Gov. Malloy Signs Order Implementing the State Water Plan Reaffirms Commitment to Water as a Public Trust

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(HARTFORD, CT) – Governor Dannel P. Malloy today signed an executive order directing the state’s Water Planning Council (WPC) to immediately implement the State Water Plan that was submitted to the Connecticut General Assembly in January 2018.

The plan, which was ordered by the General Assembly through Public Act 14-163, was developed by the WPC to balance the needs of public water supply, economic development, recreation, and ecological health. It was completed through an exhaustive and transparent process that included an extended period of public comment from all stakeholders. The plan required legislative review and approval, but the legislative session ended without action from the General Assembly.

A major point of contention for some legislators was a provision in the State Water Plan’s executive summary that declares water a public trust – a declaration of public policy that has been enshrined in state statute for more than 40 years. The Governor’s executive order recommits to the definition of water as a public trust.

“The State Water Plan is a critically important initiative that puts the needs of Connecticut families ahead of the commercial interests of private water utility companies and big businesses,” Governor Malloy said. “We should all be able to agree that water is a precious resource that should be protected for the public’s interest and safeguarded for future generations in the event of emergencies. Today’s executive order does just that, ensuring that we waste no time safeguarding our clean water supply.”

In addition to implementing the State Water Plan, the executive order takes the following actions:

  • Directs the WPC to coordinate and work with the advisory group established pursuant to Section 25-33o(c) to help implement the State Water Plan.
  • Orders the WPC to resubmit the State Water Plan to the General Assembly for its review and approval by December 1.

“Connecticut’s water resources are among the purest and most well protected in the nation, and the State Water Plan ensures that this public trust resource will be wisely stewarded for future generations,” Department of Energy and Environmental Protection Commissioner Rob Klee said. “This plan, developed through a consensus-based stakeholder process, provides the data and guidance needed for our state to make informed choices in managing this precious resource.”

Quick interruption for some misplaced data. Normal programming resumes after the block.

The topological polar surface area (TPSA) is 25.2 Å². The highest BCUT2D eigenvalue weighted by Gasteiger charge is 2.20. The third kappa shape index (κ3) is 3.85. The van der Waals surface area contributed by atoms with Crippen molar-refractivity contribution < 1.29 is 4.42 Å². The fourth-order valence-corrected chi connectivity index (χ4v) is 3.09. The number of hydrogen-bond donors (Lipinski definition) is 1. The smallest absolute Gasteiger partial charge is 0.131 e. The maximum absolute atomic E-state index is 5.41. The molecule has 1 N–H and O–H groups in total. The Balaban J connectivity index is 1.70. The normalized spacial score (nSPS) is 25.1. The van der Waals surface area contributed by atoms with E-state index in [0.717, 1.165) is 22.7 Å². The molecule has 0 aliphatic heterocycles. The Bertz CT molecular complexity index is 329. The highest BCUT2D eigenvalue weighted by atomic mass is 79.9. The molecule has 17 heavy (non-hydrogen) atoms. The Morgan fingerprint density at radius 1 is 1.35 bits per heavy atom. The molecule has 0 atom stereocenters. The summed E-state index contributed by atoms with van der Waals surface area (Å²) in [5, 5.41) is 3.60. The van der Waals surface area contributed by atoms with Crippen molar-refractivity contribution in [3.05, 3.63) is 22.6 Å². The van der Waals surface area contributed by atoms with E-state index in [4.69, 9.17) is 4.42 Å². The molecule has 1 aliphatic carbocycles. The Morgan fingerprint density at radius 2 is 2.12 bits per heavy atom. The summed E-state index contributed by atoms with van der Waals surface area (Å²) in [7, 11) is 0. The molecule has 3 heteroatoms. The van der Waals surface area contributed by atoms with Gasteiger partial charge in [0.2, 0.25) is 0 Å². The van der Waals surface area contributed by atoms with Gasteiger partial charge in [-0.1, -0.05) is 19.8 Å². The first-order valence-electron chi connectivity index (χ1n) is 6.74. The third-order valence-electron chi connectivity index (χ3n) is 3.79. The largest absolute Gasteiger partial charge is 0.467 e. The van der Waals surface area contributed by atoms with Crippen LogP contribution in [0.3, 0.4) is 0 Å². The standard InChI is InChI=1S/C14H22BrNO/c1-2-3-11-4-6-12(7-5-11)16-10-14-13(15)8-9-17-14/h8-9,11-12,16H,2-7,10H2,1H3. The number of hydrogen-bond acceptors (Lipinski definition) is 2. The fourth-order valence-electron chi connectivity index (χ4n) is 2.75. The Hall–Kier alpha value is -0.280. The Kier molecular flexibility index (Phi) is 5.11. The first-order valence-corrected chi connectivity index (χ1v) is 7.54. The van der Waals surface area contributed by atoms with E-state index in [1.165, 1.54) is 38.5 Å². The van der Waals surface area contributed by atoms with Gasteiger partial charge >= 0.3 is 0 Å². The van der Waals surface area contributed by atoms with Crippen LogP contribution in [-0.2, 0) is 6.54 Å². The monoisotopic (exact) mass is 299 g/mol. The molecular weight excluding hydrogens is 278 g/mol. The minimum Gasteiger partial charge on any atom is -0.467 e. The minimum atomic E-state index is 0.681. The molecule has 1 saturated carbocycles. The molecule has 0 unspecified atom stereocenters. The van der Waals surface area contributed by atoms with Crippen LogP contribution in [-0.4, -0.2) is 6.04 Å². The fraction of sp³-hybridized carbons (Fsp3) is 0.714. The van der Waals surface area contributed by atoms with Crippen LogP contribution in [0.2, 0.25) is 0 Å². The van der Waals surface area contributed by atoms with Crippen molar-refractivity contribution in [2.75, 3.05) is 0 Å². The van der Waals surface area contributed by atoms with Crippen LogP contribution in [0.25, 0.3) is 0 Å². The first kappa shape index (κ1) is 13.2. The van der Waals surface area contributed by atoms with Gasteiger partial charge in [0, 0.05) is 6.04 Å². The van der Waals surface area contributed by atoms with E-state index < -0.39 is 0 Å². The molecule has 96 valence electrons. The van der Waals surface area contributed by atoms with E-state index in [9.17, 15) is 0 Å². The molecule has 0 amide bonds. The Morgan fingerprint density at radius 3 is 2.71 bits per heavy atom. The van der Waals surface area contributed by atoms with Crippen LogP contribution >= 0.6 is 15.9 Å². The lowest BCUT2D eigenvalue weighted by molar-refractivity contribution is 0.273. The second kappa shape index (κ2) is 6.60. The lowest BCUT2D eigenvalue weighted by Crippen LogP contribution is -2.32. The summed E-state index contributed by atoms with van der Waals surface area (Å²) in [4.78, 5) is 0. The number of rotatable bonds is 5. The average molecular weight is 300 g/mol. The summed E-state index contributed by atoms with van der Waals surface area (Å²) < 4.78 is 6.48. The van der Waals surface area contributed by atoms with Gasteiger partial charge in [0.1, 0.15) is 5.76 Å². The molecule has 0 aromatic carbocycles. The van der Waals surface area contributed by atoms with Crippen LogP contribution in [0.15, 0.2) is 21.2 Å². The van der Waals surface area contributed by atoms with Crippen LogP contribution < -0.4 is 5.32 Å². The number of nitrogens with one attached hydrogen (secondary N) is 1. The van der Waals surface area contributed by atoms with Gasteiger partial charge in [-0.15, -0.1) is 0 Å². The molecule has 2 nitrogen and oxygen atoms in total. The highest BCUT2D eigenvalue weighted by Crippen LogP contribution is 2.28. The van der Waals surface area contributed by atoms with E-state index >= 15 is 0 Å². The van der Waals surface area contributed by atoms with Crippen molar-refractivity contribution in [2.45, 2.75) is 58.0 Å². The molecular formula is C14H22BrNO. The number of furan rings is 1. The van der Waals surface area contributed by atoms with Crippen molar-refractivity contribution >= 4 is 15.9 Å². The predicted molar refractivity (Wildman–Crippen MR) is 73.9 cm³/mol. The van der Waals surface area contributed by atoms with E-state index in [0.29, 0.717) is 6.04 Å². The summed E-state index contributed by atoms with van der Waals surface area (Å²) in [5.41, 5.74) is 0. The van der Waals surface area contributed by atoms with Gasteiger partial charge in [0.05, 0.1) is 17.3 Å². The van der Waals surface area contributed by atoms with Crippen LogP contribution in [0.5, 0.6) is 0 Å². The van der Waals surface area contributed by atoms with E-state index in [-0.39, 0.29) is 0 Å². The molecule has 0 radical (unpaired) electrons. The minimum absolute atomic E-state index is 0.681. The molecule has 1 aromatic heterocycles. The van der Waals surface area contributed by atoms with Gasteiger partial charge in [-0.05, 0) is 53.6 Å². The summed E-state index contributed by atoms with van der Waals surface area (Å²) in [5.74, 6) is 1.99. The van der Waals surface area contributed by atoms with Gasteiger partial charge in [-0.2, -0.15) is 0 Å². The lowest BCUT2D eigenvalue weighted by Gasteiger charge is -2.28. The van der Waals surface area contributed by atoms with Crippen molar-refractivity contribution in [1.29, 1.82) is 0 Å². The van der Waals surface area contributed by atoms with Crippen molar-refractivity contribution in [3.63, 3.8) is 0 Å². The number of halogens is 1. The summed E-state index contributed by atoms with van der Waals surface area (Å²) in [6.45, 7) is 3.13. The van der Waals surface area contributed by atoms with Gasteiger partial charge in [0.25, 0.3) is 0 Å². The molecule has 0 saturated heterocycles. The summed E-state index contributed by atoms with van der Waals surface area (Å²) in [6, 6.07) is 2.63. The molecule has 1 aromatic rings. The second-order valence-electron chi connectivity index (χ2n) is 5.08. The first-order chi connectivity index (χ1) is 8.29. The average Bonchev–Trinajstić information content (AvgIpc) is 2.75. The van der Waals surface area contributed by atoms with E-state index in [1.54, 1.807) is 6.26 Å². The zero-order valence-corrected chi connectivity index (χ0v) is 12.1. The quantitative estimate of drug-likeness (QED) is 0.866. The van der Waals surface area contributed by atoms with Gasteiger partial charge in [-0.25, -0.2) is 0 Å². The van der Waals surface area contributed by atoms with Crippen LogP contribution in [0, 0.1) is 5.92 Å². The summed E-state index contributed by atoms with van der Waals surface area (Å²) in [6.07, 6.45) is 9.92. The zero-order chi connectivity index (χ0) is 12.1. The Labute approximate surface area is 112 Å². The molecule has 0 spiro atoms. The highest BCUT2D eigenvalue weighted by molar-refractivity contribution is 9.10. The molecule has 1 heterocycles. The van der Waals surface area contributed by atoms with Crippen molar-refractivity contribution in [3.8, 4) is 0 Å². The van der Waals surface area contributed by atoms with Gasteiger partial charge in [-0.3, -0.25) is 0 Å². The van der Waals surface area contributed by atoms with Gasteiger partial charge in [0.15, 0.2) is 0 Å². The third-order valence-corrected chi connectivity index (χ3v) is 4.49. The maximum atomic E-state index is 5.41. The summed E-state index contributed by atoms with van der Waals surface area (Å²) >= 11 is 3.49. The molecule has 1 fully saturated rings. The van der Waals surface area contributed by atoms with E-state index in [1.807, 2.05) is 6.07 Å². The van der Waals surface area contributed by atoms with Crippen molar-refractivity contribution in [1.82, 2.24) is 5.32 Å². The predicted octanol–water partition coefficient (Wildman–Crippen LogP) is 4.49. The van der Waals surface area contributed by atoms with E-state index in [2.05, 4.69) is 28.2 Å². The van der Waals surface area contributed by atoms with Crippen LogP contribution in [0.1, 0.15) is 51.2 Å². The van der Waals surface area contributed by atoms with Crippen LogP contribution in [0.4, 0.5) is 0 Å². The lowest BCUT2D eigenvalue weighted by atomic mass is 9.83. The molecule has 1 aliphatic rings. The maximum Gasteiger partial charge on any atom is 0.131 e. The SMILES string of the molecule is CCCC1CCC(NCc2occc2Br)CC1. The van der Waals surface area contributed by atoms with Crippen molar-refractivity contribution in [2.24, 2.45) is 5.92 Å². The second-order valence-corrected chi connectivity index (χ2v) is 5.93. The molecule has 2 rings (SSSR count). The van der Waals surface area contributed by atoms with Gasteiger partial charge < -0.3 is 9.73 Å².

“The preservation, management and use of water is critical to Connecticut’s future,” Department of Public Health Commissioner Dr. Raul Pino said. “I thank the Governor for championing this important, multi-year plan that is designed to ensure a balanced use of this most precious natural resource, and we look forward to working with the administration, the legislature and the other members of the Water Planning Council to enact the State Water Plan.”

“Public Trust is a policy that recognizes the public’s inherent right to clean air, clean water, and a healthy environment,” Alicea Charamut of Connecticut River Conservancy said. “Here in Connecticut, we are fortunate to have this public trust policy solidified in statute – a statute that has been in place for 40 years. But those who profit from our water resources consider this policy a threat to their bottom line and seek to undermine its principal. They claim its inclusion in Connecticut’s State Water Plan as it currently resides will introduce uncertainty and confusion. To the contrary, honoring Connecticut’s public trust policy will ensure that we have clean and adequate water for public health, the environment, recreation and the economy for generations to come.”

The WPC is comprised of representatives four agencies: the Department of Energy and Environmental Protection, the Department of Public Health, the Office of Policy and Management and Public Utilities Regulatory Authority.

The State Water Plan is the first of its kind in Connecticut.

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